Set in a Ukrainian village in the Russian Empire of 1919, this film flips the script on the idea of German and Jewish relations exploring communities like this one where race and religion segregated immigrant communities like this one.
As there is very little documentation on many similar townships that were terrorised by enforcers of the Russian revolution, drawing from historical context, it sits very much in fiction but paints a clear picture of the contrasting ideas of socialism and collectivism and the very probable and chilling consequences of revolt.
For German colonisers of the town of Odessa, land ownership and harvests are threatened with the rising communism movement. Much of the story is from the perspective of two childhood friends, Anton (whose family are German settlers) and Jakob (the son of a Jewish shop owner).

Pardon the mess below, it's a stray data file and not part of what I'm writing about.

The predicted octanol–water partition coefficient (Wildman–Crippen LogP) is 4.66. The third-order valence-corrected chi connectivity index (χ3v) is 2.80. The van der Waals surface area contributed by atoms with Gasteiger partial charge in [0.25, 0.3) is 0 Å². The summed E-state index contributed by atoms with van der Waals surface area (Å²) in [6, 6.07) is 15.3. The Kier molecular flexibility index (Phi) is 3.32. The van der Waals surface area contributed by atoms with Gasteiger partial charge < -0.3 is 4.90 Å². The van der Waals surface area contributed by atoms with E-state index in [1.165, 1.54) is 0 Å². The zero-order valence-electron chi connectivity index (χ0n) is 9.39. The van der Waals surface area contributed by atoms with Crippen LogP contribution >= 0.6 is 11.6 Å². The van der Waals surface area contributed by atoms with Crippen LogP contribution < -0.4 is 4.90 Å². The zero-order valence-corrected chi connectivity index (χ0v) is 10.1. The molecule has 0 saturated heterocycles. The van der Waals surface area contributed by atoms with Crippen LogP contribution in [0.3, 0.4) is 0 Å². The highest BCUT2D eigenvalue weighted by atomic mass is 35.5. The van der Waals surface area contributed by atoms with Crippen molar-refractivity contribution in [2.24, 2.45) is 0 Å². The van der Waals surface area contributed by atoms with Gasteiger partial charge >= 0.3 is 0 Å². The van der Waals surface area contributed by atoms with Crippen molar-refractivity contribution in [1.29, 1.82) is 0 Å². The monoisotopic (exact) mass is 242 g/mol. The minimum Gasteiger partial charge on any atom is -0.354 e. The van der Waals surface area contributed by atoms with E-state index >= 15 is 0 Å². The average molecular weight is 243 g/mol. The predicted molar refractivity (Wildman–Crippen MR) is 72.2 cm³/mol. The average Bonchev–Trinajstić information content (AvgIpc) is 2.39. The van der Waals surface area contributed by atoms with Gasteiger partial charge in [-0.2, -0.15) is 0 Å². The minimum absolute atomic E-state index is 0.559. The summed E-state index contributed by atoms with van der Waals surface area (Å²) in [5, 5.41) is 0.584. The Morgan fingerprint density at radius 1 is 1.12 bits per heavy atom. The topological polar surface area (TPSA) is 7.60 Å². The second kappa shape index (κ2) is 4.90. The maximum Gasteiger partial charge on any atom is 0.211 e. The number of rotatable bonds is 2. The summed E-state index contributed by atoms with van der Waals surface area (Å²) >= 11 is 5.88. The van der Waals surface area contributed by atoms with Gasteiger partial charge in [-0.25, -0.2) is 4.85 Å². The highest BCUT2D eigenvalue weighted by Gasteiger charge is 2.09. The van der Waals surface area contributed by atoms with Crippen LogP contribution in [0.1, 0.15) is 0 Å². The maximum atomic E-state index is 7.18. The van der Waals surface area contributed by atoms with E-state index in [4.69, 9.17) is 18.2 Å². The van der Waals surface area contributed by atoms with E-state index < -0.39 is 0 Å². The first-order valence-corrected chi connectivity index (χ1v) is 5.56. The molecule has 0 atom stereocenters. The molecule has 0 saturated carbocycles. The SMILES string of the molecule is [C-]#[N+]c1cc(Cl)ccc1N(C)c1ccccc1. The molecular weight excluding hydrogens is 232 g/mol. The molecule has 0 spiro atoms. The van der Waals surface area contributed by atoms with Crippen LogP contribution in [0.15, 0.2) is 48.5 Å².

It challenges preconceptions of community groups who would later become natural enemies of the time, destined to endure a greater war on two opposite sides. By doing so, it ruminates on the childhood innocence during struggles of the great war, and an unlikely friendship that transcends time after violence and brutality has shaped them to live and fight on opposite sides of the battle field.
The experiences of Anton and Jakob are the experiences that shape their roles in adulthood. Their enduring friendship a reminder of that innocence lost.